Those planning canoe trips in northern Saskatchewan must prepare to meet a variety-filled
wilderness environment. With few exceptions, the country is forested. The waters vary in
character from rockbound lakes to teacoloured sloughs, meandering rivers, sweeping
marshlands and boiling rapids. The general relief is low; shores are covered with alder,
willow, tamarack and water-loving plants. On higher ground poplar, birch, spruce, fir and
jack-pine occur. Rocky shores and numerous islands typify the ancient mineral-rich
Precambrian lake country. Sandy or marshy conditions with fewer islands and less rock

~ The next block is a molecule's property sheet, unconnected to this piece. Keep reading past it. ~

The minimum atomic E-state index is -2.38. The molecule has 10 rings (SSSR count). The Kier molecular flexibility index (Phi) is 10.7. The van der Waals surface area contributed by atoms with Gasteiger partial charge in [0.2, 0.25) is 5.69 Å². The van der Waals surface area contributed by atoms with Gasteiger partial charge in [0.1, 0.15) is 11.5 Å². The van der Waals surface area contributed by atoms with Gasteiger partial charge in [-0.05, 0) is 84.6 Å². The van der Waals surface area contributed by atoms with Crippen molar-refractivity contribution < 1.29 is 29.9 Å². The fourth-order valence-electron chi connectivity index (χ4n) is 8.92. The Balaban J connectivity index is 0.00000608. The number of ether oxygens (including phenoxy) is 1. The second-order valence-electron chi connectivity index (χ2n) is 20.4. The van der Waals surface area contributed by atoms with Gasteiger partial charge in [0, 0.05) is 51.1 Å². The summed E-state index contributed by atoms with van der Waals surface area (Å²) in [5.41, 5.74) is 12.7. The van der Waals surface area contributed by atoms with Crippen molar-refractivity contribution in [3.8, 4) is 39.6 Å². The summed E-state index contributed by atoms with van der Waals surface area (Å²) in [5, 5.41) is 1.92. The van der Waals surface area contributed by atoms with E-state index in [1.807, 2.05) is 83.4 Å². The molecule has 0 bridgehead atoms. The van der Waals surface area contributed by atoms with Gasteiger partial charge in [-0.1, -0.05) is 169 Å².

predominate in the geologically younger area south of the Precambrian Shield.
Muskrat, beaver, mink and otter inhabit the thousands of kilometres of shoreline. Deer,
bear, moose and, in some areas, woodland caribou visit the shore to drink and feed. A
variety of loon, grebe, other waterfowl and shore birds are certain to be seen during the
course of an extended wilderness canoe trip. The bald eagle nests in northern
Saskatchewan and on some routes it is not unusual to see a pair circling their nest.